Slovakia’s Culture Minister Marek Maďarič (Smer) and the Foreign Affairs Ministry have condemned recent statements by Czech President Miloš Zeman, who has criticised reform communist leader Alexander Dubček.
Dubček was one of the main forces of the 1968 reform movement known as the Prague Spring. In August 1968 he was forced to sign the Moscow Protocol that started the normalisation process in then Czechoslovakia.
“Why in 1968 there was only one brave person, František Kriegel, and why the other ones ‘soiled their pants’ from fear?” Zeman asked in his speech delivered on the occasion of initiating celebrations commemorating the 100th anniversary of Czechoslovakia's establishment and the 25th anniversary of the independent Czech Republic's creation.
By saying that “first these idols became speakers of the Federal Assembly, then they became ambassadors to Turkey, and then lost even this post” he clearly referred to Dubček, who was trying to build a humane socialism before the Warsaw Pact armies invaded Czechoslovakia, the Sme daily reported.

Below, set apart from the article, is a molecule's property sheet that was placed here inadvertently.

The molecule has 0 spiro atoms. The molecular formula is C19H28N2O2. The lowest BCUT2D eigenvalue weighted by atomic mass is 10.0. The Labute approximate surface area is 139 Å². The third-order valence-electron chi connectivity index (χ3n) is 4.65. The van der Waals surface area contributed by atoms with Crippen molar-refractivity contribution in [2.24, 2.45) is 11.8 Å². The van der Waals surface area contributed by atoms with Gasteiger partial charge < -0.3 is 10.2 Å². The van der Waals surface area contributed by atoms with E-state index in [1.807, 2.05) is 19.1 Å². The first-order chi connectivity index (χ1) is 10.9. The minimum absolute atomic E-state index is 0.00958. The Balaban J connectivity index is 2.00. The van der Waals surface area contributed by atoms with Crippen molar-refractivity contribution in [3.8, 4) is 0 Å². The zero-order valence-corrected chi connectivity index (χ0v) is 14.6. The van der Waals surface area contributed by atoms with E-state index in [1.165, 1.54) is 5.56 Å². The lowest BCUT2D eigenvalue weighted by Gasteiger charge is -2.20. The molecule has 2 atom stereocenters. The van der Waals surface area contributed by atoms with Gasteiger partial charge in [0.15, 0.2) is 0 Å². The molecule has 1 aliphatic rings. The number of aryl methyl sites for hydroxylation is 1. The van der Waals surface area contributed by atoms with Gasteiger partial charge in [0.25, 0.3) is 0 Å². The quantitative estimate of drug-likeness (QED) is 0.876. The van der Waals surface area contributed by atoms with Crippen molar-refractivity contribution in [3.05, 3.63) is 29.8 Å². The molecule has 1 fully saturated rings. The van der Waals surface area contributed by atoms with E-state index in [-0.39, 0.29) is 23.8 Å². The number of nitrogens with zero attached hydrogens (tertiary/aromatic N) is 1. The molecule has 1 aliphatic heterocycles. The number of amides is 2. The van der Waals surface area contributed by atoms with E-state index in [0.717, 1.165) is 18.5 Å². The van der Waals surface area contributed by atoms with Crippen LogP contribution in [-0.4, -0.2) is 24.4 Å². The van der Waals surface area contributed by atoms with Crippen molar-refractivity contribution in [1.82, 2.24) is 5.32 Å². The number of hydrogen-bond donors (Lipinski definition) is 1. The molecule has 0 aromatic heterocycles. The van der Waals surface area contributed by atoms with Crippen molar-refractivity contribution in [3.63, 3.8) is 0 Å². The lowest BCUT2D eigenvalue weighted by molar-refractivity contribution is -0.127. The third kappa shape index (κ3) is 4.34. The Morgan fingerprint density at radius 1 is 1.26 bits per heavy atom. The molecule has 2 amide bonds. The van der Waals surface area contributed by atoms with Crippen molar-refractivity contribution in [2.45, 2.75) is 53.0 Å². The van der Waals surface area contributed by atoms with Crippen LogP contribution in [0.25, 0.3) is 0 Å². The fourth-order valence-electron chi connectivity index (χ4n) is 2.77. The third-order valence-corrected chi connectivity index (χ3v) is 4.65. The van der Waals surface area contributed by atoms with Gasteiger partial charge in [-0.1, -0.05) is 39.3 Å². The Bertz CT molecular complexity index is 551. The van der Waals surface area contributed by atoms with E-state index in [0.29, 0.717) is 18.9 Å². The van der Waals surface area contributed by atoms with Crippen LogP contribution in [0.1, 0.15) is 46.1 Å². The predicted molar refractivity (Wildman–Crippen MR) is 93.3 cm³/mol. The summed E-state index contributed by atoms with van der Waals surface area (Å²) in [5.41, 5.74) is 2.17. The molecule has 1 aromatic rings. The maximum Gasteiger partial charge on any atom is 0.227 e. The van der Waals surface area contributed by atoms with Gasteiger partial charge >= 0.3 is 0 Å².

“During the first years of normalisation there was a rule, if I translate it into a polite phrase, that I have to stay in my post or there will be an even bigger bastard than myself,” Zeman said, adding that this resulted in a deep demoralisation of Czechoslovakia. Hope returned only in November 1989.
Apart from Zeman, several Czech dissidents criticised Dubček in a documentary by Czech Television released on the occasion of the 30th anniversary of the invasion, Sme reported.
Slovak ministries critical
“We consider the statements by the Czech president inappropriate,” said Peter Susko, spokesperson for the Slovak Foreign Affairs Ministry, as quoted by Sme.
The statements do not correspond with the unbiased evaluation of Dubček’s role and are at odds with the aim of using the anniversaries to strengthen relations between the Czechs and Slovaks, he added.
Slovak Culture Minister Marek Maďarič was also critical.
“We respect Alexander Dubček because he enabled the reform and democratisation process in the beginning of the 60s,” Maďarič said, as quoted by Sme.
11. Jan 2018 at 13:40 | Compiled by Spectator staff